Our unique Australian landscape has evolved with fire over millennia. Most plants in the Sydney region require fire to germinate. The species richness, structure and health of our bushland depend on this process.
We are fortunate to be surrounded by large tracts of bushland in Ku-ring-gai; however, this green asset also increases the risk of bush fire, which poses a significant threat to lives, property and the environment.
Ku-ring-gai Council conducts prescribed burns to both mitigate this threat and to encourage native plant diversity and improved habitat for wildlife.
Prescribed burns are fires purposely lit and controlled so that they achieve desirable ecological and hazard reduction outcomes. Council uses hazard reduction burns to reduce fuel loads at ground level, and ecological burns to stimulate native plant diversity and maintain ecological processes. Both types of burn typically require medium to high fire intensity.
Hazard reduction burns are used strategically to reduce fuel loads and minimise the risk of large, destructive bush fires which threaten lives, property and other assets. These operations are usually conducted in accordance with Council’s bush fire risk management strategy. An annual schedule of hazard reduction burns and other activities are undertaken as part of a coordinated approach to bush fire management with the Hornsby Ku-ring-gai Bush Fire Management Committee.
Read more about Council’s bush fire plans and policies.
Fire enables the re-establishment of species diversity, vegetation community structure and ecological function and processes. Inappropriate fire regimes (including timing, frequency and intensity) can, however, be detrimental to native vegetation.
The NSW Scientific Committee has identified fire as a key threatening process to native vegetation communities. Plant species burnt too frequently may not reach reproductive maturity to be able to set and disperse seed, future progeny, in the soil to grow. Without a viable seed bank some species may eventually be lost.
On the other hand, lack of fire can lead to the aging and eventual disappearance of some plant species. Both too frequent and lack of burning is known to reduce species diversity and change bushland structure. Consequently fauna reliant on these species are also negatively affected.
Ecological burning is undertaken to replicate the natural fire cycle. Each native vegetation community has particular fire needs, and controlled burning assists these natural processes, helping to stimulate native plant regeneration and enhancing biodiversity. It also aids weed control.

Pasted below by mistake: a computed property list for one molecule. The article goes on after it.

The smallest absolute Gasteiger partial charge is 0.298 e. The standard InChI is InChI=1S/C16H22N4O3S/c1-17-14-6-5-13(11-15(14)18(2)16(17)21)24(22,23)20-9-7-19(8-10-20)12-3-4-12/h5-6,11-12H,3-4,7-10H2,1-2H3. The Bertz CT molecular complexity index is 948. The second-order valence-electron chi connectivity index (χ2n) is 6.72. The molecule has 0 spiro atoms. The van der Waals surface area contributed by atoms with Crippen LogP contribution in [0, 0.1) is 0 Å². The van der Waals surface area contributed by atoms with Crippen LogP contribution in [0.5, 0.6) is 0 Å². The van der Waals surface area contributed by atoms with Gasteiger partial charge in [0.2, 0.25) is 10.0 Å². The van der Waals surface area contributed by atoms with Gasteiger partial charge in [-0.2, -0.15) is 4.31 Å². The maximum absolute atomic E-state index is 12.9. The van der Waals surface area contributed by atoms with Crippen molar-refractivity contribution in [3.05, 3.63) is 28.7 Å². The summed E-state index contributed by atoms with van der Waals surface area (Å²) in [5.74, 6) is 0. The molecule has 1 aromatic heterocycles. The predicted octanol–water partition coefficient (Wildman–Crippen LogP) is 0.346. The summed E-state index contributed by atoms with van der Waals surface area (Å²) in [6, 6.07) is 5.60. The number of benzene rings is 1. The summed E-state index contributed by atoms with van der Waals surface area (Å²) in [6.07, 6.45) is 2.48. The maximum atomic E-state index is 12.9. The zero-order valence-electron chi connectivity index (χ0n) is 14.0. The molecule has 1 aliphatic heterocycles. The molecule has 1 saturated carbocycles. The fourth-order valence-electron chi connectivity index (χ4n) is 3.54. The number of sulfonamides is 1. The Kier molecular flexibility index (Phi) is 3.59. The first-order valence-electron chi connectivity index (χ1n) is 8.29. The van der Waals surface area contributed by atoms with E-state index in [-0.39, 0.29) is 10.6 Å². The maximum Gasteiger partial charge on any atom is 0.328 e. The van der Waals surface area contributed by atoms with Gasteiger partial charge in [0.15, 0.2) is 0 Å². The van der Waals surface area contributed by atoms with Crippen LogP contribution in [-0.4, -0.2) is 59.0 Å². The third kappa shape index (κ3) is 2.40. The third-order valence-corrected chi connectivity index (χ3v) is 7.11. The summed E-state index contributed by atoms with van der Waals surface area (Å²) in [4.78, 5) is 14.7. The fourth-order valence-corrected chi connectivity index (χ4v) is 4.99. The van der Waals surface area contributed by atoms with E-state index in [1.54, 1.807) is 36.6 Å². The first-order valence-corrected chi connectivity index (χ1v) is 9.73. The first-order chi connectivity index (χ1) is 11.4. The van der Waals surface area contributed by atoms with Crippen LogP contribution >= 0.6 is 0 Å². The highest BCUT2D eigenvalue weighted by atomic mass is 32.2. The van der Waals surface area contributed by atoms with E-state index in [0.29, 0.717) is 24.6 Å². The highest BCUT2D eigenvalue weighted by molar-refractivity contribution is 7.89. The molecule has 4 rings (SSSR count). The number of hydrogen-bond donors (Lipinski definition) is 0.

Typically ecoburns are part of site management treatments aligned with Council’s Bushland Plan of Management. Council has a legislative responsibility under both State and Federal legislation to protect threatened vegetation communities, species or other significant features. The Bushland Plan of Management sets out how Council manages bushland reserves, and prioritises site management activities.
Read more about Council’s bushland plans and policies and bushland management activities.
How do we undertake prescribed burns?
Before the fire we take time planning and preparing the site. We consider what is of value and how to conserve it, and ensure:
- environmental assessments are completed
- the community is consulted and notified
- weed treatment is carried out
- containment lines are cut
- monitoring and evaluation occurs throughout.
Preparing an ecoburn site can cause short-term visual changes. Weeding the site prior to burning and fuelling with dry native debris is necessary to achieve both an appropriate fire intensity and effective weed control. This may make the site look messy or damaged but this is a necessary and routine part of the ecoburn process.
Burning is undertaken once these pre-fire works are completed. Qualified Council staff work closely with NSW fire management agencies and other land managers to complete these activities. Burning operations can only take place under suitable weather conditions. Rainfall, high winds and extreme temperatures can often delay scheduled burns.
After bushland has been burnt it is extremely sensitive. Seeds slowly germinate from their rich soil crib as seedlings. Their delicate and fragile structure makes them highly susceptible to damage. One step can crush these seedlings. Regeneration takes time – up to five years in some instances. Council implements a suite of actions to give plants the best chance to grow, mature and improve their resilience to damage. This might include weed maintenance, vertebrate pest control and limiting access to the site.
Council often installs fencing to protect new plants from trampling and being eaten by rabbits and wallabies as they grow and establish. This is the most effective way to ensure post fire recovery. It also protects people and their pets, as some areas can be dangerous after burning. If an area is fenced off, please assist us by keeping out.
What can I do?
There are lots of things you can do to help Council conserve our natural heritage:
- When visiting bushland areas, keep to formal walking tracks and fire trails
- Control pets and ensure dogs are leashed in bushland areas
- Stop weeds and other plants spreading from your garden
- Report prohibited activities such as bike track and jump construction, dumping and encroachment
- Install rainwater tanks, raingardens and other devices to reduce stormwater flow into bushland areas
- Join a Bushcare group